The last time Peter Lewis played Detroit, it was with his group Moby Grape, opening for the Mamas & the Papas at the Roostertail in 1967. "It was crazy!" Lewis recalls. "There were a ton of people in there. It just felt kind of claustrophobic. I remember being able to look out and see Lake Michigan or something. That was cool."
On the phone from California, Lewis is talking of Moby Grape's bizarre saga of '60s psychedelic excess, while discussing his current musical activities as well.
Founded in San Francisco in 1966, Moby Grape's musical legacy has maintained an enduring influence on several generations of musicians. Led Zeppelin, Cat Power and countless others in between have been captivated by Moby Grape's songwriting, complex harmonies and psychedelic triple guitar attack. One of the Grape's principal singer-songwriters, Peter Lewis — who also has the distinction of being the son of Hollywood silver screen goddess the late Loretta Young — is returning to Detroit for three rare solo acoustic performances. Aficionados of the psych-folk realms surely won't want to miss it. The songs Lewis contributed to such LPs as Wow and Moby Grape '69 remain genuine classics, comparable to the best work of such '60s peers as Gene Clark, Gram Parsons and Neil Young, as well as his mysterious fellow Grape sidekick, the late, great Alexander "Skip" Spence.
METRO TIMES: I was just watching those YouTube clips of Moby Grape on the Mike Douglas Show [from 1967]. Have you seen those?
PETER LEWIS: Yeah. We could be really amazing. At its best, my memory of [playing with the band] was that there was nothing that was more fun.
MT: What kind of instrumentation are you using for the Detroit gigs?
LEWIS: Well, I'm a guitar player, and the other guy I'm playing with [David West] plays banjo, mandolin, and guitar. I use different kinds of guitars. They're not all tuned the same. It's like trying to get different tone clusters between me and this other guy.
MT: Are you going to do "I Am Not Willing" or "Horse Out in the Rain" [two of Lewis' greatest songs]?
LEWIS: You want me to?
MT: Yeah, that would be real cool.
LEWIS: I can figure that out. Yeah.
MT: That would be awesome.
MT: I think Skip Spence was originally from Windsor, across the Detroit River ...
LEWIS: Yeah. Skip ... his ghost ... it's like, with me every day, you know? Once you met a guy like Skip, your life would change, and usually for the better. Having met Skip made it all worthwhile, no matter how many rip-offs there were or anything else.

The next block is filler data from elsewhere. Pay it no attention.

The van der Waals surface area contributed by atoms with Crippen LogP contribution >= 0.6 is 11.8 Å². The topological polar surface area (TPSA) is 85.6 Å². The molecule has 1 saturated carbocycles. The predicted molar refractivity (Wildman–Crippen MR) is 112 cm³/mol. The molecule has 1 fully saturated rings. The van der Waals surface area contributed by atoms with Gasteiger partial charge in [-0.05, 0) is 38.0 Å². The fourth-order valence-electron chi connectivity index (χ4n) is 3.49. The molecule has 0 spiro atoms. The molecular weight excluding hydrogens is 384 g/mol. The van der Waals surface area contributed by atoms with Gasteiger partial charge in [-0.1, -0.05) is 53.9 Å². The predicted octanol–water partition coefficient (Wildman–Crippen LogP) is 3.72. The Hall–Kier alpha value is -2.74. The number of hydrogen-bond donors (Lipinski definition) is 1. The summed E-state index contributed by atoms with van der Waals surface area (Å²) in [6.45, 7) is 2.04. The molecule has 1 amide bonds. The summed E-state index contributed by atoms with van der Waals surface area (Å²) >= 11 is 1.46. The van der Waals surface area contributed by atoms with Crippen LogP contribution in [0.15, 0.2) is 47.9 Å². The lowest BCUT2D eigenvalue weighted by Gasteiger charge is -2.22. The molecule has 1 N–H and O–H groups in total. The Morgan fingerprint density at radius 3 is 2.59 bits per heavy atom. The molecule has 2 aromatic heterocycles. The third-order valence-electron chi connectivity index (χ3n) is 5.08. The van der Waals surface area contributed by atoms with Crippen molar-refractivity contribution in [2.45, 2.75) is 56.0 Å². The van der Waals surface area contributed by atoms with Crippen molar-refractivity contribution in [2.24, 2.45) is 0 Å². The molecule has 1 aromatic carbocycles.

MT: I think a lot of younger musicians discovered Moby Grape after hearing the reissue of Oar [Skip Spence's solo LP, recorded after Spence was institutionalized for taking way too much LSD, being "possessed by demons," and chasing his bandmates around with an ax].
LEWIS: Well, there was a thing about Skip that was scary. But before that, he had been "Mr. Love," full of all this positive energy. When he was in a good mood, it was like everybody was in a good mood. And when he wasn't, there was this sort of a thing that kinda sucked you in like a vortex that was scary and you didn't want to have to get too near to it.
MT: Looking back at the '60s ...
LEWIS: I know what the difference is between the '60s and the year 2008. We went the wrong way. I'm not sure exactly who's to blame for all this shit, but whatever world we were trying to create back then didn't get created. It turned into something else. I feel like we blew it for you guys because there was a chance to change things. And I still don't know why we couldn't. Maybe there were too many drugs. You know, I had to go back to school and put my brain back together [after Moby Grape's split], but a lot of people from the '60s didn't do that.
MT: Well, Moby Grape has influenced a lot of people.
LEWIS: Yeah, well, that's enough ... I mean, it's better to do that than to be in the Monkees!
Peter Lewis appears Thursday, June 5, at 7 p.m. at the Jazz Café at Music Hall, 350 Madison, Detroit; 313-887-8501; Friday, June 6, at 7 p.m. at the Chelsea Public Library (just outside Ann Arbor), 221 S. Main Street (across from The Purple Rose Theater), Chelsea; 734-475-8732; and Saturday, June 7, at 5:30 p.m. as part of the Detroit Festival for the Arts on the Bank of American Literary & Music Lounge Stage, located on Cass at Putnam between State & Science Halls and across from the Detroit Public library. All three performances are free to the public. For Festival details, go to www.detroitfestival.com. Matthew Smith plays with various Moby Grape-influenced Detroit groups, including Outrageous Cherry, the Volebeats, and THTX. Send comments to email@example.com
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